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Environmental fate & pathways

Bioaccumulation: terrestrial

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Description of key information

There is a considerable amount of copper accumulation data available. The data demonstrate an inverse relation between the copper bioaccumulation from soil and the copper concentrations in the soil. The information demonstrates that copper is well regulated in all living organisms and that theBCFand BAF values have no meaning for a hazard assessment. The data also demonstrate that copper is not biomagnified in the terrestrial ecosystems and that there is no issue for secondary poisoning of copper.

Key value for chemical safety assessment

Additional information

Terrestrial BCFand BAF

As for the aquatic environment, homeostatic regulation of copper (and other metals) is also relevant to soil organisms.

Inverse relationship between copper soilBCF(concentrations in plants/ concentrations in soils) and copper concentrations in the soils were observed by

-       Abrahams and Thornton, 1994 for pasture herbage

-       Ginocchio et al (2002) for lettuce, tomato and onions and by Tambasco et al (2000) for lettuce (Lactuca sativa)

Inverse relationship between copper soil BAF (concentrations in invertebrates/ concentrations in soils) and copper concentrations in the soils were observed by

-       Janssen et al, 1997 forEisenia Andrei

-       Heikens et al (2001) for different invertebrate species, collected in the field data

-       Svendsen and Weeks (1997) forLumbricus sp.

-       Sample et al. (1999), who developed a database of Cu concentrations in soil and earthworm tissue.

-       Wong and Cheung, 1986 demonstrated that Caterpillars of the white butterfly (Pieris conidia) ingesting large amounts of plant leaf material, do not concentrate metals. Lower Cu contents are found in the organism than in the plant material (BCFof 0.1 to 0.3).

The section further includes some supporting data of relevance to secondary poisoning

- Chaney et al, 1983 introduced the term “Soil-Plant Barrier” for describing the mechanisms behind reduced plant uptake. A “Soil-Plant Barrier” protects the food chain from toxicity of a microelement when one or more of abiotic or biotic processes limit maximum levels of that element in edible plant tissues to levels safe for animals: 1) insolubility of the element in soil prevents uptake; 2) immobility of an element in fibrous roots prevents translocation to edible plant tissues; or 3) phytotoxicity of the element occurs at concentrations of the element in edible plant tissues below that injurious to animals.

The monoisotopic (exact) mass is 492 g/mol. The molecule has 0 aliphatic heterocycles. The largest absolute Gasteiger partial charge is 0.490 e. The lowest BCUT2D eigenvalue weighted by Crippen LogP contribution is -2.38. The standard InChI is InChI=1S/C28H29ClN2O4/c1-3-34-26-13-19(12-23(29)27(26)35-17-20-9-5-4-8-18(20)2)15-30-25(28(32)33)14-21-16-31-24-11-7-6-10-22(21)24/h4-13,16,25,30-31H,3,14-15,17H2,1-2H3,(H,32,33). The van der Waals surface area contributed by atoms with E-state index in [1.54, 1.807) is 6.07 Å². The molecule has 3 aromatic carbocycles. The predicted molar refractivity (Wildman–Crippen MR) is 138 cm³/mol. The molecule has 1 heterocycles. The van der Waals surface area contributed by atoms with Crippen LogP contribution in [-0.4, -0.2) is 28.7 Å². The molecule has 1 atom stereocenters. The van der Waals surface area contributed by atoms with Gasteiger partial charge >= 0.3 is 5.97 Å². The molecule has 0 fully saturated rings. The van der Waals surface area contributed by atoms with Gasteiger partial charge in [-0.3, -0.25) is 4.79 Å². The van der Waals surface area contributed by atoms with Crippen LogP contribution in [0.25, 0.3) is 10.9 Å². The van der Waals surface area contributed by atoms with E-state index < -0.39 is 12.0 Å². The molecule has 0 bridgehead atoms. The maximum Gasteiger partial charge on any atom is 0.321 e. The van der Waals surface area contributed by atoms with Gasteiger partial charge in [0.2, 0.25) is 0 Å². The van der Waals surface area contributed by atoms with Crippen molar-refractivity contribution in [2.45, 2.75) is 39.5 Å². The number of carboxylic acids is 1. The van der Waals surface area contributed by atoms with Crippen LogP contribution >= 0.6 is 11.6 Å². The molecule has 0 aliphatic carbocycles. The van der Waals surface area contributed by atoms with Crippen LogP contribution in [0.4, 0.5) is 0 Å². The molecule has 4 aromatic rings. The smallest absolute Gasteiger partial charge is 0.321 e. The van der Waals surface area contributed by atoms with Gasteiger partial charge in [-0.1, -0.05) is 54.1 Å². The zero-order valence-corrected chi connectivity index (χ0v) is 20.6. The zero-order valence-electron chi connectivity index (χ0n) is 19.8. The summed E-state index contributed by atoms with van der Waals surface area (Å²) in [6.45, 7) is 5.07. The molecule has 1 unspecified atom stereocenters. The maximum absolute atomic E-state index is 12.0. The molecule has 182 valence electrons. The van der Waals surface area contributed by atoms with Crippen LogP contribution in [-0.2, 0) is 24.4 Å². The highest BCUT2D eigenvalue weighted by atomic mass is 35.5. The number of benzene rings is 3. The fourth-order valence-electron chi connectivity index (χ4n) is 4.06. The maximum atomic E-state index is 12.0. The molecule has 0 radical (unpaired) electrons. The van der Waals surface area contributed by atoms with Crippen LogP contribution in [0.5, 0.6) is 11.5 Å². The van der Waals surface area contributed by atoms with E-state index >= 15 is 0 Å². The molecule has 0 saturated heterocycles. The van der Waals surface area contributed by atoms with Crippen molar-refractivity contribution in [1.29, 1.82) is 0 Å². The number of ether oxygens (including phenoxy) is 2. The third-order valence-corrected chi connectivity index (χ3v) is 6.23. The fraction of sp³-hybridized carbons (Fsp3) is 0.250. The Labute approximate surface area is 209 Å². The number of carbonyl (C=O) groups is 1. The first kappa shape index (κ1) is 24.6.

-       Smit et al (2000) assessed the secondary poisoning for copper and calculated an average BAF of 0.09 for earthworms based on an extensive Dutch database (170 data points) – they concluded that for copper it was not necessary to integrate secondary poisoning aspects into the copper aquatic quality criteria.

Biomagnification factor (BMF)

Lakowski (1991) explored the pattern of biomagnification of Cu in the terrestrial invertebrates food web. Based on 37 biomagnification factors representing herbivores, carnivores and detrivores, the slope of the linear regression was less than one suggesting regulation of Cu concentration.

Hunter and Johnson (1982) examined the food chain transfer of Cu and Cd in contaminated grassland around a refinery. Metal movement between producers, herbivores and carnivore trophic levels was examined with an emphasis on the small mammal components of the food web. Animal: diet ratios decreased with increasing soil concentrations and were all smaller than 0.2. This illustrates the degree of homeostatic regulation exercised by mammalian systems over body tissue retention of ingested Cu.

On the basis of a literature review, Heikens et al (2001) compared Cu accumulation between different invertebrate species. Metal body concentrations were highest in Isopoda and lowest in Coleoptera. Differences in metal accumulation between taxonomic groups were ascribed to differences in metal kinetics, regulation mechanism and the exposure route. Terrestrial Isopoda are detrivores who live on litter and feed on organic matter. On the other hand Coleoptera are either herbivores or carnivores and have less intensive contact with litter.   

Wittassek (1987) came to a similar conclusion when studying the uptake of Cu in vineyard soil organisms adapted to 60 years of continuous use of Cu sulphate fungicides. Slugs, Isopods and Diplopods (detrivores) showed the highest accumulation of Cu. Chilopoda and spiders, as predators, had high Cu concentrations only when their prey concentrations were high (they did not bioaccumulate).